ReplyDelete
  13. Like you, I always come up against the problem of inflicting pain on my beloved. I often contemplate suicide, not because of the CFS but usually out of anger. I think just having the option to take my own life can make me feel I have control in an otherwise uncontrollable situation. Feeling suicidal for me is a sign I am overwhelmed, but it also has kept me alive. In the last analysis, I am too curious about what may come next.

    Having said that, I'm concerned for you. I hope you have someone close who you can share these feelings with. Whether you decide to end your life or not is up to you - but that is not the issue here. What is, is your suffering and your loss which is becoming untenable.

    ReplyDelete
  14. Jo you are so right ... it's one thing we CAN have control over!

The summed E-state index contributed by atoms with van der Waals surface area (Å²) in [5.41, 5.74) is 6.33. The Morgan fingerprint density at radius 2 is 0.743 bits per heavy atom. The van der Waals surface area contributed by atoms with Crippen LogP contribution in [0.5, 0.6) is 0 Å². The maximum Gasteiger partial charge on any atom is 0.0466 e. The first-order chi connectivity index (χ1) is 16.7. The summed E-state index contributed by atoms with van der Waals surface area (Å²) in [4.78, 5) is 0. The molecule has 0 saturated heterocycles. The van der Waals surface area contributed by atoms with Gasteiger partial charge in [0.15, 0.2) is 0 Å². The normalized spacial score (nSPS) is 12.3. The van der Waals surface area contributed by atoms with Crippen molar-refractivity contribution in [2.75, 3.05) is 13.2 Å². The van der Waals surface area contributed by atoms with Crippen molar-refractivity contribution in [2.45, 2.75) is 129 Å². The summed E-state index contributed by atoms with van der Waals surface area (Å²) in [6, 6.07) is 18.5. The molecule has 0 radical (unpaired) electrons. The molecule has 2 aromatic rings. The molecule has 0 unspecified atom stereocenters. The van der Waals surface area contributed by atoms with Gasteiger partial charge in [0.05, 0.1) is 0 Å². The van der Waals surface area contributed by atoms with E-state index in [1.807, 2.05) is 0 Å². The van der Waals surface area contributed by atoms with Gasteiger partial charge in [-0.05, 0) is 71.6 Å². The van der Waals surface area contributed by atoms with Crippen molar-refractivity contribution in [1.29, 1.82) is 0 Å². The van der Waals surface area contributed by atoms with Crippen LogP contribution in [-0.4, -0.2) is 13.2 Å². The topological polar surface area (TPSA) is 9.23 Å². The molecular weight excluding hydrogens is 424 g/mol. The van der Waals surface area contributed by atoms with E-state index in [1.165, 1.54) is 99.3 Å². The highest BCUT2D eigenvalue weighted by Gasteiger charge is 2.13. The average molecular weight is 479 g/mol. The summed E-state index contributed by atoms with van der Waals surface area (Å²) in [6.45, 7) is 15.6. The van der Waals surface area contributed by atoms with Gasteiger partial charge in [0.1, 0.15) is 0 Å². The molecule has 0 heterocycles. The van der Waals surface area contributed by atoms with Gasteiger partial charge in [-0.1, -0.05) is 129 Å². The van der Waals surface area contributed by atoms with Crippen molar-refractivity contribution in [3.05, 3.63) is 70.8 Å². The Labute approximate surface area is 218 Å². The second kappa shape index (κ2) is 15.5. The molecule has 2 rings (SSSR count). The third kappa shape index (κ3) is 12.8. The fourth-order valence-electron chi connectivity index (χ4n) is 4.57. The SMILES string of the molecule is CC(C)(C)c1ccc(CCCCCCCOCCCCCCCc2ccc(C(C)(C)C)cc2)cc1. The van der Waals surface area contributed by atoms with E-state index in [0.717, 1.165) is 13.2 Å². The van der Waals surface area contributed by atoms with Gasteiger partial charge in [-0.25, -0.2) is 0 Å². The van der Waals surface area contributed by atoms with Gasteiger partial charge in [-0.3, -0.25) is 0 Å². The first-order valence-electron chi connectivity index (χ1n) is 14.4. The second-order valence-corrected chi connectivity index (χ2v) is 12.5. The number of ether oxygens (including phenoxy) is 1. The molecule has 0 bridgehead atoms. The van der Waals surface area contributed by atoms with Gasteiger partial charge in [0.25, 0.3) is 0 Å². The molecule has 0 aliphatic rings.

ReplyDelete
  15. ''yes discussing it with family would be a really cool thing to do ... but how do you even bring up such a subject without upsetting everyone?''

    I wonder if sometimes due to the chaos this illness causes we underestimate the strength of our loved ones. While some are in denial / rescuing mode / can't accept etc, others have surprised me by their acceptance and support.
    My experience is that the people that matter around me are upset anyway and feeling powerless. I don't want to create another barrier by hiding my feelings, so we might as well be upset together and have a laugh afterwards...
    Sometimes it's hard to ask for help though, and there are some people I wouldn't discuss it with.

    ReplyDelete
  16. Most people do not understand this illness and cannot understand why suicide would seem a reasonable option for many of us. I considered it once. My husband was out with my 3 children and I was so poorly at the time, that I really felt as though I couldn't go on for much longer - you know the feeling, you just want the suffering to end and to be at peace for once.
    I didn't do it because the thought of my children and husband returning to find me was more unbearable than this wretched illness.